Le contenu de cette page n’est pas disponible en français. Veuillez nous en excuser.

Cosmology & Gravitation

This series consists of talks in the areas of Cosmology, Gravitation and Particle Physics.

Seminar Series Events/Videos

TBA
sep 20 2016 - 11:00am
Room #: 400
Scientific Areas:
TBA
sep 27 2016 - 11:00am
Room #: 400
Scientific Areas:
 

 

Jeudi aoû 04, 2016
Speaker(s): 

1. Beatrice Bonga, "Closed universes and the CMB",



Abstract:

Collection/Series: 
Scientific Areas: 

 

Jeudi juin 02, 2016
Speaker(s): 

We have great certainty on how gravity works around our solar system: General Relativity (GR) has been found to be very accurate at these small scales. On large scales though, we still have a considerable lack of understanding about the evolution of the universe, and its constituents. While the LCDM model is in good agreement with cosmological data, this might change in the future. For this reason, we need to test GR on these scales.



Collection/Series: 
Scientific Areas: 

 

Mardi mai 31, 2016

I will discuss how we constrain properties of the universe using two

tracers of large scale structure measured by the BOSS (Baryon

Oscillations Spectroscopic Experiment): galaxies and Lyman-alpha

forest. I will show recent results from baryonic acoustic oscillations

measured in both tracers and discuss cosmological implications. I

will briefly mention other measurements and consider forecasts for

quasar-forest bispectrum to constrain primordial non-Gaussianity.

Collection/Series: 
Scientific Areas: 

 

Jeudi mai 12, 2016
Speaker(s): 

Spectral distortions of the CMB provide a powerful new probe of early Universe processes. Even if so far no average spectral distortion has been seen, LCDM does predict several signals that are within reach of current technology. In this talk, I will give a broad brush overview of our most recent understanding of the formation and evolution of distortions in the early Universe, highlighting guaranteed LCDM signals and what we hope to learn from them about the Universe we live in.

Collection/Series: 
Scientific Areas: 

 

Mardi mai 10, 2016
Speaker(s): 

Gravitational lensing by matter clumps can magnify various transient bursts in the sky, making them more detectable from the high redshift Universe. For one example, chirping gravitational waves from stellar-mass black hole binary mergers, as first detected by LIGO recently, can appear louder due to intervening galaxies.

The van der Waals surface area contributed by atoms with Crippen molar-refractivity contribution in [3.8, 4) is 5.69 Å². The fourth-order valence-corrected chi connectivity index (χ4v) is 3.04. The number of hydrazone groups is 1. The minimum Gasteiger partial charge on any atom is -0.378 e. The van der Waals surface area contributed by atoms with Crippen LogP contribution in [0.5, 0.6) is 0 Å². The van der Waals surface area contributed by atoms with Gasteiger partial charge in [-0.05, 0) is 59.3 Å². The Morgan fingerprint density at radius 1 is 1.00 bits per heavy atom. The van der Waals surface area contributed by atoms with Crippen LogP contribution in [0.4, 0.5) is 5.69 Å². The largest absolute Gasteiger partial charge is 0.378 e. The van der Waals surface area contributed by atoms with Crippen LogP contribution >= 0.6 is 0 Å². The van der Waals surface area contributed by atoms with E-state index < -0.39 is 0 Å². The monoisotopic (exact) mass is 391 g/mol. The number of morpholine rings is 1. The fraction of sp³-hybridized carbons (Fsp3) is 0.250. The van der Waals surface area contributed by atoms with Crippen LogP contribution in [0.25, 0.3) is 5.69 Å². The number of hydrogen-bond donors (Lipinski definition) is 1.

Collection/Series: 
Scientific Areas: 

 

Lundi mai 09, 2016
Speaker(s): 

In the last few years, we have made remarkable progress in understanding the properties of our observable Universe which appears to have evolved from a hot Big Bang 13.7 billion years ago. The fine-tuning of initial conditions required to reproduce our present day Universe suggests that our Universe may merely be a region within an eternally inflating super-region. Many other regions could exist beyond our observable Universe with each such region governed by a different set of physical parameters than the ones we have measured for our Universe.

Collection/Series: 
Scientific Areas: 

 

Mardi avr 26, 2016
Speaker(s): 

Planck's full-mission data, released in 2015, provides a high-resolution whole-sky polarization and temperature maps of the CMB and astrophysical components. I will talk about implications of Planck 2015 results for inflation, why cosmic dust is important, and what we are currently doing to study it. I will also highlight some tests of the statistical isotropy and Gaussianity of the cosmic microwave background (CMB) anisotropies we have done with observations made by the Planck satellite.

Collection/Series: 
Scientific Areas: 

 

Mardi avr 05, 2016
Speaker(s): 
Collection/Series: 
Scientific Areas: 

 

Mardi mar 29, 2016
Speaker(s): 
Since the Universe was filled with hydrogen atoms at early times, the

most promising method for observing the epoch of the first stars is to

measure the hyperfine line of hydrogen at a wavelength of 21 cm. Such

an observation of the "cosmic dawn" era was considered speculative

when I helped lay out the theoretical predictions a decade ago, but

there is now an enormous, promising observational effort (in which I

am involved within the Square Kilometre Array). There is also an
Collection/Series: 
Scientific Areas: 

 

Mardi mar 22, 2016
Speaker(s): 

I will discuss the cosmology of galileon models with a Minkowski limit and discuss whether they can account for the currently observed cosmological model. The full galileon model predicts the speed of gravitational waves to be different from that of photons. I will discuss this and compare with observations. I will then discuss a subdominant galileon model which is compatible. Finally I will discuss the shape dependence of screening in galileon models, showing that the fifth force is unscreened for planar objects.

Collection/Series: 
Scientific Areas: 

Pages